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You know, I was a lucky kid. Didn’t think so at first. Asthma, ear aches, constant colds – when skies were cloudy and the grass was damp, I was probably the only nine-year-old whose mom sent him to baseball practice wearing a yellow raincoat and red rubber boots. Missed a bit of school, bedridden but with books. Suspect that’s where I caught the writing bug.
In the 5th grade, our teacher divided us into teams to study petroleum. My team built a paper-mâché model of a syncline where oil might be found. Thus was kindled my interest in geology. On family vacations, we drove from our home in Cincinnati to visit Grandpop in Florida. The route cut across Kentucky’s thinly bedded fossil laden limestones and the folded ridges of East Tennessee, past the Great Smokies and Stone Mountain, and down over the coastal plain to Anna Maria, a barrier island in the Gulf of Mexico south of Tampa Bay. Aside from a few years in New Hampshire’s White Mountains and in the Minnesota’s Driftless Area along the Mississippi, I’ve lived most of my life somewhere along that north-south transit.
Studied geology at East Tennessee State and Univ. Tennessee, and worked summers for TVA conducting seismic investigations of dam sites in Western North Carolina. Too undisciplined to hack the math in college, I preferred to play bridge instead. Best place to find a game afterhours was in office ETSU’s student newspaper. Before we could play, we had to get the paper to press…hence my introduction to journalism. Fired for writing an editorial critical of the administration, I was hired two days later by the Johnson City Press-Chronicle as a general assignment reporter covering the university. Sic semper poetic justice.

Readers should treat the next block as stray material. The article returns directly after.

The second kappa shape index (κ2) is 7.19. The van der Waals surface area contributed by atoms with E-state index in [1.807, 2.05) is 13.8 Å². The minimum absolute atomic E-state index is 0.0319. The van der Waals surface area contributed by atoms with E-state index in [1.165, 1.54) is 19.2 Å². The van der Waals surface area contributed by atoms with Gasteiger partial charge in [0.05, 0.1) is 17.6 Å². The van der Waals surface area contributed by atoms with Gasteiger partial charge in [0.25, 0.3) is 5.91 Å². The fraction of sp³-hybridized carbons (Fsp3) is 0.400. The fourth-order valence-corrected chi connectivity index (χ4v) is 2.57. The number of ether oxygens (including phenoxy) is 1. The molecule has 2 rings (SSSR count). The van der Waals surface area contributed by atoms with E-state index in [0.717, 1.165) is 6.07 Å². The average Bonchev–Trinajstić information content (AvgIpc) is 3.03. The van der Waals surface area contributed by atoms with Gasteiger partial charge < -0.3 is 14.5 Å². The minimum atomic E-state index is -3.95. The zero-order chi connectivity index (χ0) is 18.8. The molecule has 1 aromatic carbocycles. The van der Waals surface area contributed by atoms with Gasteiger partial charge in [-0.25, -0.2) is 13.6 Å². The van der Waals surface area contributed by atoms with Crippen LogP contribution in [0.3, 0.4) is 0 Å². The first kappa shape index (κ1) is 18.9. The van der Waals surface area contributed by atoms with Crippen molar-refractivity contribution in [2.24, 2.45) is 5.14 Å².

Married and with children planned, I left the P-C for the public information job at Tusculum College, beginning a 40-year career in PR for higher education that carried me to Plymouth State in NH, Dickinson in PA, Univ. of Miami in Florida, Univ. of Cincinnati, and, eventually to consulting from Manhattan. Trips to visit clients, among them for a short stint was West Point, introduced me to a lot of the US. At Plymouth State, a geology professor and I collaborated on A Guide to the Physical Environment of New Hampshire to help the state’s middle school students understand how the mountains, hills, and rivers they saw every day came to be.
All the while, I was writing freelance fishing and hunting articles for Sports Afield and Sporting Classics. Outdoor writing took me up and down the Western Hemisphere from subarctic Canada to the southernmost tip of Chile and over to the Falklands. My first outdoor books were guides to great fishing and hunting lodges in North America. All are located where hydrology, climate, and terrain intersect to produce excellent sport. Trout Unlimited’s Guide to America’s 100 Best Trout Streams led to my final book for TU, Rivers of Restoration. In Rivers…, I was able to probe the ecological histories – interaction of humans with their physical environments – of 21 of TU’s landscape watershed conservation projects.
Fishing and hunting are no fun when it storms, so I became addicted to weather forecasts. An unrepentant history buff, I began to think about how weather influenced great battles. None was more dependent on good weather than D-Day – the Allies invasion of Nazi-occupied France. Given the cycle of fierce storms sweeping across the North Atlantic every spring and the skepticism about the emerging science of meteorology in 1944, I wondered how this, the most critical weather forecast in history, was made with such accuracy. Read about it in The Forecast for D-day and the Man behind Ike’s Greatest Gamble.
My personal connection with history had begun early. With a high school friend and his dad, I collected arrowheads, spear points, pot sherds, and even a grooved stone axe or two while his dad, president of the Tennessee Archaeology Society, documented prehistoric villages of the Cherokee and their ancestors on floodplains of the Little Tennessee River before they were flooded forever by Tellico Lake. As I drive along rivers today, I can’t help but imagine Indian villages surrounded by plots where they grew the three sisters: corn, beans, and squash.
For more than 14,000 years, land and rivers of southeastern United States have sustained human populations. I can’t begin to contemplate the broad span of that history without thinking of what we must do so our terrain, our waters, and our climate will sustain us and generations to follow. How we treat our environment determines, more than any other factor, the future we pass along to our children and their children.